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The coronavirus might not be the worst of it
The Washington PostDemocracy Dies in Darkness

One chart puts this week’s awful jobs numbers in perspective

There are more unemployed people in the United States right now than at the Great Recession’s apex

Flor Hernandez sells face masks on the street Thursday in Los Angeles after losing her job during the novel coronavirus pandemic. (Apu Gomes/AFP/Getty Images)
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So many people have filed for unemployment claims since March 15 that they no longer fit on the charts we have been using to visualize these numbers since 1967, during the Johnson administration.

To wrap our minds around it, we’re forced to borrow numbers from totally different jobs charts, ones that depict entire state workforces, presidential administrations and recessions.

From March 15 to April 4, 16,780,000 people, or about 10.3 percent of the labor force, filed for unemployment benefits. That’s eight times as high as the previous high ― 2,046,000, or 1.8 percent of the labor force — a record that had stood since 1982. (These numbers are adjusted for seasonal variation, which makes historical comparisons easier).

The unemployment insurance system is at the heart of the government’s response to the pandemic, so it’s fitting that jobless claims are also the first Labor Department data that measure the scope of the crisis. But like the system itself, our jobless claims data has been flooded beyond all recognition — so we used an entirely different set of touchstones in the accompanying chart.

Greater than the Great Recession

From January 2008 to February 2010, the economy lost 8,705,000 jobs. The losses in those two years, among the most dismal in U.S. history, were eclipsed in two weeks at the end of March.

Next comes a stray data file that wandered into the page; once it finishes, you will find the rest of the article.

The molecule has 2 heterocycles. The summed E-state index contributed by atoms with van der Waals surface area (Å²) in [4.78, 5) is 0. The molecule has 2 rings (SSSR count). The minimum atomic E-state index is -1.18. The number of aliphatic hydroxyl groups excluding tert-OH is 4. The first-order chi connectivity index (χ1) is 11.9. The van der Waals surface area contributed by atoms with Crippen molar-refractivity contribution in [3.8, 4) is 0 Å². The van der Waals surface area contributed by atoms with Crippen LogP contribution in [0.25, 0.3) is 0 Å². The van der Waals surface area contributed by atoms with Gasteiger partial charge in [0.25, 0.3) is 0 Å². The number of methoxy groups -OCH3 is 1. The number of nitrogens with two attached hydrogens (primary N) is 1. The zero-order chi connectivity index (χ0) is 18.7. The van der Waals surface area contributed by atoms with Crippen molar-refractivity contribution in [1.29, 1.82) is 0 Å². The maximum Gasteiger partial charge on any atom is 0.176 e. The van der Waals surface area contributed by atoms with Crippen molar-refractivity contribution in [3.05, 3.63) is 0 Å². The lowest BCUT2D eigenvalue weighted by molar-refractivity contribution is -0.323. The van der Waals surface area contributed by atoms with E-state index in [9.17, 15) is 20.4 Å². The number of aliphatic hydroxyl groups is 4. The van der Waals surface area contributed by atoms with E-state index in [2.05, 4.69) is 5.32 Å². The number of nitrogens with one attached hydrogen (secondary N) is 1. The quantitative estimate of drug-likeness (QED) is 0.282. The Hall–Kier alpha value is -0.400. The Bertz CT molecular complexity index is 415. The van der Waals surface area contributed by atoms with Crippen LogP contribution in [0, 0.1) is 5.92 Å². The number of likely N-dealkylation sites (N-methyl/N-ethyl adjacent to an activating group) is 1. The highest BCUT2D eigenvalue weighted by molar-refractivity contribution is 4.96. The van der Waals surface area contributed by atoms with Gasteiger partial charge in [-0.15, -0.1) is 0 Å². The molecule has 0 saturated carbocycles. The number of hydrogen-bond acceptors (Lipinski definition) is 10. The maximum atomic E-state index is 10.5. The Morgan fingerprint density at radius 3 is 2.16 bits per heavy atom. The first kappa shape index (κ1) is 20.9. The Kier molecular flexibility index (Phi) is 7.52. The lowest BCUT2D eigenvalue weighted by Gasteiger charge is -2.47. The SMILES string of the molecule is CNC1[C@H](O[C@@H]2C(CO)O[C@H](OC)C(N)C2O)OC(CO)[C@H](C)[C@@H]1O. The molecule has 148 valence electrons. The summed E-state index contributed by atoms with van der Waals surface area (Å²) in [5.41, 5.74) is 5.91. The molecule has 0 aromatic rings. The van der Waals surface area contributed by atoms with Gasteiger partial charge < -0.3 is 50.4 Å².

Greater than the Trump boom

From November 2016 to February 2020, the economy added about 7,275,000 jobs. President Trump highlights this job creation record early and often, but in reality jobs grew at roughly the same pace they did during President Barack Obama’s second term. Now, those gains have been erased more than two times over.

Like losing almost every job in California

If laid-off Americans were their own state right now, they’d be the second largest. With 16.8 million residents, the State of Joblessness would be only slightly smaller than California (17.6 million workers) and would dwarf Texas (13 million). They outnumber workers in the 20 states with the smallest workforces combined.

Yes, but …

Unemployment claims at this level are an enormous strain on the system and a sign of the huge burden the government’s coronavirus response has placed on working-class Americans, but it’s also the system working as intended.

The new stimulus package signed into law last month, the Cares Act, made many more people eligible for unemployment insurance and dramatically ramped up benefits to help workers and businesses survive a prolonged period of distancing.

The goal of the bailout should be to keep as many workers whole as possible for as long as they’re home and stop the spread of the novel coronavirus, as University of Massachusetts at Amherst economist Arindrajit Dube points out on Twitter.

In normal times, an elevated unemployment claims number could be an early sign of trouble. This time, a stratospheric number means the system is beginning to help millions of people. But it nevertheless represents pain and disruption for tens of millions of Americans and their employers.

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